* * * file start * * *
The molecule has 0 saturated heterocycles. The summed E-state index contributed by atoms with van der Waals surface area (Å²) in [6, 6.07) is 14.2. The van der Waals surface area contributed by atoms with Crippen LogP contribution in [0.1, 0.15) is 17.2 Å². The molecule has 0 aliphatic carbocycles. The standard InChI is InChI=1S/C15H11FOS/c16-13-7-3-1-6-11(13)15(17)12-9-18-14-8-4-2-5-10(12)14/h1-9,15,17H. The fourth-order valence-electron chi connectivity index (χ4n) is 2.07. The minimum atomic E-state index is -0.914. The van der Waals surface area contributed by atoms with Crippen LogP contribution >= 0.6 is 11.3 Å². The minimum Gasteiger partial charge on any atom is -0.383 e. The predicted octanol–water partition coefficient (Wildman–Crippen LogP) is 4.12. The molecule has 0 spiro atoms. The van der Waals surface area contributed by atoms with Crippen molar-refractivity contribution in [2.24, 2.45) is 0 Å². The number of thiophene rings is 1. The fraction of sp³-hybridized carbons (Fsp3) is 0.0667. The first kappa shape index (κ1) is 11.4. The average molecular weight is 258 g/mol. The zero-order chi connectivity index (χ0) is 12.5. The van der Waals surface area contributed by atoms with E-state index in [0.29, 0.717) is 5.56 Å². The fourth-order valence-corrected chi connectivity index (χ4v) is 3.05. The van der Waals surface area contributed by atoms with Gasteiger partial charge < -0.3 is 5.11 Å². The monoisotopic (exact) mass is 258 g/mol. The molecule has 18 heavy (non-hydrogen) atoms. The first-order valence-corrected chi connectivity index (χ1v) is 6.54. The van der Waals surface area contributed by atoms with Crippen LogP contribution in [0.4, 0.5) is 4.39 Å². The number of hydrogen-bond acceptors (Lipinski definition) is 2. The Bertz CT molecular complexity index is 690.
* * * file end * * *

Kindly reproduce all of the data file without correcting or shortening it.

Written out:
The molecule has 0 saturated heterocycles. The summed E-state index contributed by atoms with van der Waals surface area (Å²) in [6, 6.07) is 14.2. The van der Waals surface area contributed by atoms with Crippen LogP contribution in [0.1, 0.15) is 17.2 Å². The molecule has 0 aliphatic carbocycles. The standard InChI is InChI=1S/C15H11FOS/c16-13-7-3-1-6-11(13)15(17)12-9-18-14-8-4-2-5-10(12)14/h1-9,15,17H. The fourth-order valence-electron chi connectivity index (χ4n) is 2.07. The minimum atomic E-state index is -0.914. The van der Waals surface area contributed by atoms with Crippen LogP contribution >= 0.6 is 11.3 Å². The minimum Gasteiger partial charge on any atom is -0.383 e. The predicted octanol–water partition coefficient (Wildman–Crippen LogP) is 4.12. The molecule has 0 spiro atoms. The van der Waals surface area contributed by atoms with Crippen molar-refractivity contribution in [2.24, 2.45) is 0 Å². The number of thiophene rings is 1. The fraction of sp³-hybridized carbons (Fsp3) is 0.0667. The first kappa shape index (κ1) is 11.4. The average molecular weight is 258 g/mol. The zero-order chi connectivity index (χ0) is 12.5. The van der Waals surface area contributed by atoms with E-state index in [0.29, 0.717) is 5.56 Å². The fourth-order valence-corrected chi connectivity index (χ4v) is 3.05. The van der Waals surface area contributed by atoms with Gasteiger partial charge < -0.3 is 5.11 Å². The monoisotopic (exact) mass is 258 g/mol. The molecule has 18 heavy (non-hydrogen) atoms. The first-order valence-corrected chi connectivity index (χ1v) is 6.54. The van der Waals surface area contributed by atoms with Crippen LogP contribution in [0.4, 0.5) is 4.39 Å². The number of hydrogen-bond acceptors (Lipinski definition) is 2. The Bertz CT molecular complexity index is 690.